9. Sure, Cubans are Catholics – and good Catholics. However, coming from the old times, central to the Cuban culture is the religion of Santeria. Santeria is a syncretic religion of African slaves with, well, some Caribbean/ Native-American flavour. Not much is known about Santeria because not much of it is public. Juan Carlos told us that the image of God in Santeria is represented by a (black) baby doll in white clothes. (The baby doll I saw was not particularly friendly, or saint, or peaceful, or otherwise enlightened. Might have been an unfortunate representation.) Juan Carlos did not seem very much moved by it either, even though he told me that he, of course, respected this religion. What’s interesting is that in good Soviet spirit, religion had been banned in Cuba for a long time, until Castro figured out the social benefits of marrying faith with revolution. Yet Santeria has always been around, and with centuries of silent practice, it got incorporated into the life of Cubans of all religions. Even good Catholics.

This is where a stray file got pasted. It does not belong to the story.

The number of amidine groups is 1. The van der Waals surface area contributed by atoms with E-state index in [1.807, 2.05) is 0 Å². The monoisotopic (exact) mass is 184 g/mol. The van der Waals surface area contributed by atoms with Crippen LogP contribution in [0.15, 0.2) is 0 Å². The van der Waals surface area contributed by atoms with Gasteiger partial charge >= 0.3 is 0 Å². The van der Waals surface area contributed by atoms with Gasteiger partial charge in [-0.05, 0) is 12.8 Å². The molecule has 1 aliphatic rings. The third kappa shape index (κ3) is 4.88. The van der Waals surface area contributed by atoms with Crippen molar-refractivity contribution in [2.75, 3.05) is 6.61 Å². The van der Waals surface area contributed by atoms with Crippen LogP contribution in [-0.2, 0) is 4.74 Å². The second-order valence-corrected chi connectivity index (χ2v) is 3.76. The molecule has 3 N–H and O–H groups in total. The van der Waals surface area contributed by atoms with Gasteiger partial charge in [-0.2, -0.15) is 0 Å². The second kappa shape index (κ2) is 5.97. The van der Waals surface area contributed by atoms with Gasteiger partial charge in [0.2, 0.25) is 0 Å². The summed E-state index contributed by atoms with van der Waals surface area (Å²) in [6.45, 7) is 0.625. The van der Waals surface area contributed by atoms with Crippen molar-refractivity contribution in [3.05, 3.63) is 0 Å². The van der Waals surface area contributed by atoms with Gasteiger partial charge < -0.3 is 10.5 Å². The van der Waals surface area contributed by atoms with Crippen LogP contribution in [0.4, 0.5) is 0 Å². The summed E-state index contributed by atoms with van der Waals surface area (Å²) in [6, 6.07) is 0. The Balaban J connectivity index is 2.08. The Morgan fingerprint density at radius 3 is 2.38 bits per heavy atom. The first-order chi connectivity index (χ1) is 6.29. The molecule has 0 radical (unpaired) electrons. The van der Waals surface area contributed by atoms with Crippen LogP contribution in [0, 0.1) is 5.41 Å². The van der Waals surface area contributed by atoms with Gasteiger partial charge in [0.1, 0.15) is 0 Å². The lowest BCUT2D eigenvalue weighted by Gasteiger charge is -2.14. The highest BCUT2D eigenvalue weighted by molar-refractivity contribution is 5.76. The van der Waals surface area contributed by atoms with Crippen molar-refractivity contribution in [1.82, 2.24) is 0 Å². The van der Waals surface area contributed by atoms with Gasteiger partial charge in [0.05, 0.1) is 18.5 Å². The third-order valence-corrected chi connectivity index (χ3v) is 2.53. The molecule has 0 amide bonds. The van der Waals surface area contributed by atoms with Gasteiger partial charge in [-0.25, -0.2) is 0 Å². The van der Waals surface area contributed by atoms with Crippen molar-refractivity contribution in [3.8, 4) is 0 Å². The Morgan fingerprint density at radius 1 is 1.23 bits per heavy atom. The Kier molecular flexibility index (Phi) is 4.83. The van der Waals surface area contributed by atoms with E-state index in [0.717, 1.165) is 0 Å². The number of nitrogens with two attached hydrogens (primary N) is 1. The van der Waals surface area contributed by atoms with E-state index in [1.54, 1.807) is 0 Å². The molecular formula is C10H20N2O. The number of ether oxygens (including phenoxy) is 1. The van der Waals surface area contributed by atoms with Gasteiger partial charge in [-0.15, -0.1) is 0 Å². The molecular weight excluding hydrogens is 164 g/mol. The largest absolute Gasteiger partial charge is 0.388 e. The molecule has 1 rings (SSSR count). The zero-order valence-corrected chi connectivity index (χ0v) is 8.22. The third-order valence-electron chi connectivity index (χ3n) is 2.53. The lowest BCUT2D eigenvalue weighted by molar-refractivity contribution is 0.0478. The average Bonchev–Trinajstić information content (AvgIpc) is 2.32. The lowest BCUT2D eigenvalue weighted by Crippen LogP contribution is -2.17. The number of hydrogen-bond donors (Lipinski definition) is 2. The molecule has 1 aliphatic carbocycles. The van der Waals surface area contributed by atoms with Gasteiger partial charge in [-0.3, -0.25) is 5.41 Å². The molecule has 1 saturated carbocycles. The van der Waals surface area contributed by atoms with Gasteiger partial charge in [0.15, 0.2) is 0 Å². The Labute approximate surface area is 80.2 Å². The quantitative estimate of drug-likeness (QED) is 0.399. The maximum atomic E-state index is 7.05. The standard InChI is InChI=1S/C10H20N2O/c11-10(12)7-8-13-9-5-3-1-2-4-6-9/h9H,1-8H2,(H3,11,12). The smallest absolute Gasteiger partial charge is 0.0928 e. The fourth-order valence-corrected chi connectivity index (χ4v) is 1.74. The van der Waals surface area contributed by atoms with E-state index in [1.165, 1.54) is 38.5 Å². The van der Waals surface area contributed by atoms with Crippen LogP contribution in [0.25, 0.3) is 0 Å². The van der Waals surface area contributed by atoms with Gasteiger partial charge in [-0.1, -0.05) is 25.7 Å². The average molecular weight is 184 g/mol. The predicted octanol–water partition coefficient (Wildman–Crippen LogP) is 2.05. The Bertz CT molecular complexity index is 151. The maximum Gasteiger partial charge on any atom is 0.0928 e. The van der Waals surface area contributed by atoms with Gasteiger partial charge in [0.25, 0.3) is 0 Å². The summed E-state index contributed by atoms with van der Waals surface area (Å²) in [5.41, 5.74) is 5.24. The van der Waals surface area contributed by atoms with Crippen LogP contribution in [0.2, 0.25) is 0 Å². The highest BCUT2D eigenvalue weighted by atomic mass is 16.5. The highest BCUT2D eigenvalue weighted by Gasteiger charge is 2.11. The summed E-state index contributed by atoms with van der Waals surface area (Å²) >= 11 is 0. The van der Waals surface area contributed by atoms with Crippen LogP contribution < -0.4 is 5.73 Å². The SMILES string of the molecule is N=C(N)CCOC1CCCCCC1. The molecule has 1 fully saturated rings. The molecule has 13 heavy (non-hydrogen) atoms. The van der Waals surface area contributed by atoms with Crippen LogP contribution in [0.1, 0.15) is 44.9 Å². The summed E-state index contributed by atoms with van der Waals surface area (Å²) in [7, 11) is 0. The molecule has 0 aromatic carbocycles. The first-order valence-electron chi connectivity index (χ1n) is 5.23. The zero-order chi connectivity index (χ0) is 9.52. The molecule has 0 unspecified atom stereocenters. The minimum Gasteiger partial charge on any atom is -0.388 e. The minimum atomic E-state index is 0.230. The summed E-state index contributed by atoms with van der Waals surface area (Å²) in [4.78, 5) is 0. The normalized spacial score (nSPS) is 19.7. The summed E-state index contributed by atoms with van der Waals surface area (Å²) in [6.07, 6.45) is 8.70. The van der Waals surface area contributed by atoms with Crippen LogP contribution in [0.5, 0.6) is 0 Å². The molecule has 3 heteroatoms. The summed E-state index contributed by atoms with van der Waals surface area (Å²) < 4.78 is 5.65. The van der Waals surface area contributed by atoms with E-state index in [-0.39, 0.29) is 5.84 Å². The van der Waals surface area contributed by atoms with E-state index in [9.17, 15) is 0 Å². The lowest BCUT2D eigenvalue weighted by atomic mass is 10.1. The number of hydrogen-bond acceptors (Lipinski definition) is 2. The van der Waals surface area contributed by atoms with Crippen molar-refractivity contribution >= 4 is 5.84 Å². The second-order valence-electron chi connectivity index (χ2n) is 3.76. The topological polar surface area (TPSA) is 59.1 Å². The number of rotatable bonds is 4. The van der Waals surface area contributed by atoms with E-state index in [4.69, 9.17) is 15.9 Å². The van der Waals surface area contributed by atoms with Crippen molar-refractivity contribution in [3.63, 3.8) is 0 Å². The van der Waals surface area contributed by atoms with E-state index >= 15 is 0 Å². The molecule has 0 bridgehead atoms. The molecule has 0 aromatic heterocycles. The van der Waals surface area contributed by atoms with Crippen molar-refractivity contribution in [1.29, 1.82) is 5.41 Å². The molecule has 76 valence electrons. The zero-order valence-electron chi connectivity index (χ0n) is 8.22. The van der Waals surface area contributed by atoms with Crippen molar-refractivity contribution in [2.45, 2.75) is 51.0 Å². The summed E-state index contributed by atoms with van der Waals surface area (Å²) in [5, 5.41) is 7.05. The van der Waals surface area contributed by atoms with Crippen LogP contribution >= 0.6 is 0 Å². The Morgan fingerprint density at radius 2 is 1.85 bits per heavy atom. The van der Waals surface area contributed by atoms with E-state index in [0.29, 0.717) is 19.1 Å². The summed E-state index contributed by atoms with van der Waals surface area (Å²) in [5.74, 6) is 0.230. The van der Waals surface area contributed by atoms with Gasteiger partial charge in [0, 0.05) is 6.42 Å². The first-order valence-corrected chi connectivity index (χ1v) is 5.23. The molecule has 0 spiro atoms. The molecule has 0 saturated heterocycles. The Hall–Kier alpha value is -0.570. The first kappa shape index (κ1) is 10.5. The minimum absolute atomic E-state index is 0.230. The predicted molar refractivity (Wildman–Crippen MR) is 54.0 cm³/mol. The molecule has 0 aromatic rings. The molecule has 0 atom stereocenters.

10. Last but not least: Cuba has unexpectedly stunning, breathtaking nature. Taking a road trip there is like watching a movie. The views are so beautiful that poor Juan Carlos had to accidentally stop every 15-20 minutes because we just had to take a picture. And I am not talking about the coast line only. The Sugar Valley, numerous waterfalls and, of course, the Vinales Valley are all just nature masterpieces, waiting to be discovered in the lands when winds of communism are mixed up with love.
For more on articles (and gorgeous photos ;)) of Cuba, click through my cover post on Cuba-Mexico 2017.